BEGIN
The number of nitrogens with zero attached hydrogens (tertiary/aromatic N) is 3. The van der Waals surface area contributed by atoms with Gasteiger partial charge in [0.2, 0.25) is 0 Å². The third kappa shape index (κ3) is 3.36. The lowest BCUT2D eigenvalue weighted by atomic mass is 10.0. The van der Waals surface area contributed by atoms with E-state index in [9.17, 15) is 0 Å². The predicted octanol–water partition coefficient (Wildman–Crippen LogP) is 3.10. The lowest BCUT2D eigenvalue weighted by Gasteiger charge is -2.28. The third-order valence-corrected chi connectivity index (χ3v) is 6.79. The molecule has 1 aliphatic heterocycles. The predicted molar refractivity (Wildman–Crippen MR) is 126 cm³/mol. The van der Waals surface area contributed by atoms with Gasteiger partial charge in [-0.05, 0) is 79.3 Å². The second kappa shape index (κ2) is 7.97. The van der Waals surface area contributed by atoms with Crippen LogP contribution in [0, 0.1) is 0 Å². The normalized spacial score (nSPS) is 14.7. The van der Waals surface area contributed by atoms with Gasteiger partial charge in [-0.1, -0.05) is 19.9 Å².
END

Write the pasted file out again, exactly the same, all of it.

The number of nitrogens with zero attached hydrogens (tertiary/aromatic N) is 3. The van der Waals surface area contributed by atoms with Gasteiger partial charge in [0.2, 0.25) is 0 Å². The third kappa shape index (κ3) is 3.36. The lowest BCUT2D eigenvalue weighted by atomic mass is 10.0. The van der Waals surface area contributed by atoms with E-state index in [9.17, 15) is 0 Å². The predicted octanol–water partition coefficient (Wildman–Crippen LogP) is 3.10. The lowest BCUT2D eigenvalue weighted by Gasteiger charge is -2.28. The third-order valence-corrected chi connectivity index (χ3v) is 6.79. The molecule has 1 aliphatic heterocycles. The predicted molar refractivity (Wildman–Crippen MR) is 126 cm³/mol. The van der Waals surface area contributed by atoms with Gasteiger partial charge in [-0.05, 0) is 79.3 Å². The second kappa shape index (κ2) is 7.97. The van der Waals surface area contributed by atoms with Crippen LogP contribution in [0, 0.1) is 0 Å². The normalized spacial score (nSPS) is 14.7. The van der Waals surface area contributed by atoms with Gasteiger partial charge in [-0.1, -0.05) is 19.9 Å².